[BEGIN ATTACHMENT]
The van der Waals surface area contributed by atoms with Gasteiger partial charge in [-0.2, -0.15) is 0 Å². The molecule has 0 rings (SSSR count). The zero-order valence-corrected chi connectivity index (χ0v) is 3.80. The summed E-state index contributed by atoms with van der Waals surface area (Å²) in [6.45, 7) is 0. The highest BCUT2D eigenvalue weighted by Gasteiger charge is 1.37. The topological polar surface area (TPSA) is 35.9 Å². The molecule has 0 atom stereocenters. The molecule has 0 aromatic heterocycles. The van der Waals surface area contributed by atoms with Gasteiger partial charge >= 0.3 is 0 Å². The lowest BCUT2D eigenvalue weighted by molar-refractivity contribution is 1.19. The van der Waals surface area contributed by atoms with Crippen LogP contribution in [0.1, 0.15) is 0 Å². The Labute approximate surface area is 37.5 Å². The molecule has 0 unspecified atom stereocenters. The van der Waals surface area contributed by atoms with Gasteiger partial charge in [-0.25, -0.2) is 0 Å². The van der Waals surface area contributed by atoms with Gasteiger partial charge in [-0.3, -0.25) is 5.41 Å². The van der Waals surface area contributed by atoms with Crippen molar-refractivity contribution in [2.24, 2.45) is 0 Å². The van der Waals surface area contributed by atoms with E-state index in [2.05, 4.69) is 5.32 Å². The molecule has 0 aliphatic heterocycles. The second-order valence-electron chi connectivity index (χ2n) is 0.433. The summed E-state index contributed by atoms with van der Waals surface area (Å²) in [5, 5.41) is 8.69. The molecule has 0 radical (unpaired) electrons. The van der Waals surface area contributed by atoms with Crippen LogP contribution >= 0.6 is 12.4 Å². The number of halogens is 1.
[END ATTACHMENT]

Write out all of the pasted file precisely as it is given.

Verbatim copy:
The van der Waals surface area contributed by atoms with Gasteiger partial charge in [-0.2, -0.15) is 0 Å². The molecule has 0 rings (SSSR count). The zero-order valence-corrected chi connectivity index (χ0v) is 3.80. The summed E-state index contributed by atoms with van der Waals surface area (Å²) in [6.45, 7) is 0. The highest BCUT2D eigenvalue weighted by Gasteiger charge is 1.37. The topological polar surface area (TPSA) is 35.9 Å². The molecule has 0 atom stereocenters. The molecule has 0 aromatic heterocycles. The van der Waals surface area contributed by atoms with Gasteiger partial charge >= 0.3 is 0 Å². The lowest BCUT2D eigenvalue weighted by molar-refractivity contribution is 1.19. The van der Waals surface area contributed by atoms with Crippen LogP contribution in [0.1, 0.15) is 0 Å². The Labute approximate surface area is 37.5 Å². The molecule has 0 unspecified atom stereocenters. The van der Waals surface area contributed by atoms with Gasteiger partial charge in [-0.25, -0.2) is 0 Å². The van der Waals surface area contributed by atoms with Gasteiger partial charge in [-0.3, -0.25) is 5.41 Å². The van der Waals surface area contributed by atoms with Crippen molar-refractivity contribution in [2.24, 2.45) is 0 Å². The van der Waals surface area contributed by atoms with E-state index in [2.05, 4.69) is 5.32 Å². The molecule has 0 aliphatic heterocycles. The second-order valence-electron chi connectivity index (χ2n) is 0.433. The summed E-state index contributed by atoms with van der Waals surface area (Å²) in [5, 5.41) is 8.69. The molecule has 0 radical (unpaired) electrons. The van der Waals surface area contributed by atoms with Crippen LogP contribution >= 0.6 is 12.4 Å². The number of halogens is 1.